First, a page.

Page 2 - FCW, September/October 2021
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Seamless digital customer service experiences, where purchases and requests
are understood and even predicted by online businesses – think – have become expected by users for government agencies.
Acxiom wants to bring similar experiences to government agencies so the public can benefit. Instead of the “know-your- customer” mantra on the commercial side, Acxiom
wants governments to take a “know-your-user” approach to services.
“Consumers expect that
when an offer gets made
it applies to them,” said
Clark Wooten, managing
director at Acxiom. “There’s
an expectation that the
online merchant knows
who you are, knows what you have purchased, and knows which brands you have done business with in the past.”
Wooten said Acxiom aims to take this smooth, seamless online experience one step further by understanding people better and then acting on good information. In doing so, they can deliver improved public services.
“What we’re after is collecting, analyzing, adding to, and acting on data specific to a person in a privacy-compliant way,” Wooten
said. “An agency may have three emails and two home addresses in a database, so how does that agency make sure it knows who’s the right person to make the correct decision about information that the user needs to get the best experience possible from the agency?”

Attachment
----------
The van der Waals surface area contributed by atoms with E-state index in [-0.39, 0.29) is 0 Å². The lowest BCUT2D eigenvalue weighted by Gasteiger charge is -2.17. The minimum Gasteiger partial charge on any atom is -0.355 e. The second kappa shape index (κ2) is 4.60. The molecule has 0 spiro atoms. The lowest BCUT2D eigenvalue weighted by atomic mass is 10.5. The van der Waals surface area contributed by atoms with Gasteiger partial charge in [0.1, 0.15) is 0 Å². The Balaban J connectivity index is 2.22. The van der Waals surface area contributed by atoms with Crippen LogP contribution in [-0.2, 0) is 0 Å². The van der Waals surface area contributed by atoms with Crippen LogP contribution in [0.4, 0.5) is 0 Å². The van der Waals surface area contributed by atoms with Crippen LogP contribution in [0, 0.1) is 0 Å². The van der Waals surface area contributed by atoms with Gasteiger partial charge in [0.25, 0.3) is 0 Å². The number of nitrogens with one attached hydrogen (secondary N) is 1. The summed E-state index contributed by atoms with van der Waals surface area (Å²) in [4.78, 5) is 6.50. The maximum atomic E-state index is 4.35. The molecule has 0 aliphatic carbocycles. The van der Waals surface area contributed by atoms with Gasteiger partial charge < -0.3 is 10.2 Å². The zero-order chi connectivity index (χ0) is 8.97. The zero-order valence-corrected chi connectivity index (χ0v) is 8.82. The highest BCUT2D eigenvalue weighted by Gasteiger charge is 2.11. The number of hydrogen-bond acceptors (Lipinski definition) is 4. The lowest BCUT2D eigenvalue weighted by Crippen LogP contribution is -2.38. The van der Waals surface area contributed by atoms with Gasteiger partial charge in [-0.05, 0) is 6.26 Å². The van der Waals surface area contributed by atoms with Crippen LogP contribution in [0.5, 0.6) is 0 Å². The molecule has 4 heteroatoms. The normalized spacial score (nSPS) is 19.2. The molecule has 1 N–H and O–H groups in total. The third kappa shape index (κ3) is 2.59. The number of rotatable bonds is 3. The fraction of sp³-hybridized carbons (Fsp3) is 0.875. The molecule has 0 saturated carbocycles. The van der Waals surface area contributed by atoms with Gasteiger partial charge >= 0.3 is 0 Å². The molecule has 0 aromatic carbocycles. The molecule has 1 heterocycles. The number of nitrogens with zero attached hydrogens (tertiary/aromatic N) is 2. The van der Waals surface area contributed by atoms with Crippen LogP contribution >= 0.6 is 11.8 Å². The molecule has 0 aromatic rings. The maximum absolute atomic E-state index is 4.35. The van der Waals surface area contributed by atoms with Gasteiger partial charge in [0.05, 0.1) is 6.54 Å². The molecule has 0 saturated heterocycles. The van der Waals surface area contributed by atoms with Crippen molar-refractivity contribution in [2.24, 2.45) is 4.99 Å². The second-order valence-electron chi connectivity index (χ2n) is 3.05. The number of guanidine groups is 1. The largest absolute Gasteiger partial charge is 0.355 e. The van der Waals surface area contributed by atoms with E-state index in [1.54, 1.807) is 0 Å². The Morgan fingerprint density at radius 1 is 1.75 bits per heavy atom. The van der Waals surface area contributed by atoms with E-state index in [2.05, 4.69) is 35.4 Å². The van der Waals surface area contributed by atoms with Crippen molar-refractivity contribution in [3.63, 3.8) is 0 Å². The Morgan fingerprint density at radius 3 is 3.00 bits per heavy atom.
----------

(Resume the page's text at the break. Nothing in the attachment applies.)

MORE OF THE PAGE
In the case of the pandemic, who’s the right person to get a
The federal government could also offer this experience, where a veteran could log into a portal and view their veteran’s benefits, IRS tax information, medical data, and social security information. And if, for example, Veterans Affairs created such a portal and then worked with Acxiom, Wooten said private sector companies could do a better job making discount offers to veterans.
vaccine if a region
was in short supply based on what they know about people and health? Today, the information gets stored in silos and doesn’t talk to other silos, which makes agencies operate with antiquated systems that are not data-driven.
Governments can benefit from
a data-driven approach. States should consider a centralized portal where users can go online and view the status of their property taxes, driver’s license and car registration, and a history of emissions tests.
even be veterans, we could target discount offers to the correct people,” said Wooten.
So in the future, when a user needs government information, they can easily find it on a centralized portal, and if they need to call-in, the customer service person will have a more complete picture of the user. The commercial sector has been doing this for several years. It’s time for governments to bring that same consumer experience to the public sector.
“Consumers expect that when an offer gets made it applies to them”
Clark Wooten, managing director at Acxiom.
“In the early days of the Internet, emails went to everyone, but with the technology we have today,
that’s no longer necessary,” said Wooten. “Instead of sending out thousands of emails to people who might not
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